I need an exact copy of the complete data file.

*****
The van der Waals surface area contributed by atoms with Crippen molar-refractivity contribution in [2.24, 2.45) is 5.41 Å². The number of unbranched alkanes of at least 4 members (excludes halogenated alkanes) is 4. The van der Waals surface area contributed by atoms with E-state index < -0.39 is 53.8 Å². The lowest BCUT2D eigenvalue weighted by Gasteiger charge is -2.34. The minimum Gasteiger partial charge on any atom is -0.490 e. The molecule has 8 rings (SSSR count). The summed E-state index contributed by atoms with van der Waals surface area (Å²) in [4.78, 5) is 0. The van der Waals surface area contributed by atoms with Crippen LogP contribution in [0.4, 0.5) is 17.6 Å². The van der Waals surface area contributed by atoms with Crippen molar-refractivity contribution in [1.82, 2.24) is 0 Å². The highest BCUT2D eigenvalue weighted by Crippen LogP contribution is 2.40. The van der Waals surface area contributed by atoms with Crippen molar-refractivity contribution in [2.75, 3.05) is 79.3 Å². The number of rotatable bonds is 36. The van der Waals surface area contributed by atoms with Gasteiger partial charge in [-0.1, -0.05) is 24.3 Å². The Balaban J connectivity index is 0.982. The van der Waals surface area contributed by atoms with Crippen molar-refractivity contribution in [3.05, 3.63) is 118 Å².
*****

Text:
The van der Waals surface area contributed by atoms with Crippen molar-refractivity contribution in [2.24, 2.45) is 5.41 Å². The number of unbranched alkanes of at least 4 members (excludes halogenated alkanes) is 4. The van der Waals surface area contributed by atoms with E-state index < -0.39 is 53.8 Å². The lowest BCUT2D eigenvalue weighted by Gasteiger charge is -2.34. The minimum Gasteiger partial charge on any atom is -0.490 e. The molecule has 8 rings (SSSR count). The summed E-state index contributed by atoms with van der Waals surface area (Å²) in [4.78, 5) is 0. The van der Waals surface area contributed by atoms with Crippen LogP contribution in [0.4, 0.5) is 17.6 Å². The van der Waals surface area contributed by atoms with Crippen molar-refractivity contribution in [1.82, 2.24) is 0 Å². The highest BCUT2D eigenvalue weighted by Crippen LogP contribution is 2.40. The van der Waals surface area contributed by atoms with Crippen molar-refractivity contribution in [2.75, 3.05) is 79.3 Å². The number of rotatable bonds is 36. The van der Waals surface area contributed by atoms with Gasteiger partial charge in [-0.1, -0.05) is 24.3 Å². The Balaban J connectivity index is 0.982. The van der Waals surface area contributed by atoms with Crippen molar-refractivity contribution in [3.05, 3.63) is 118 Å².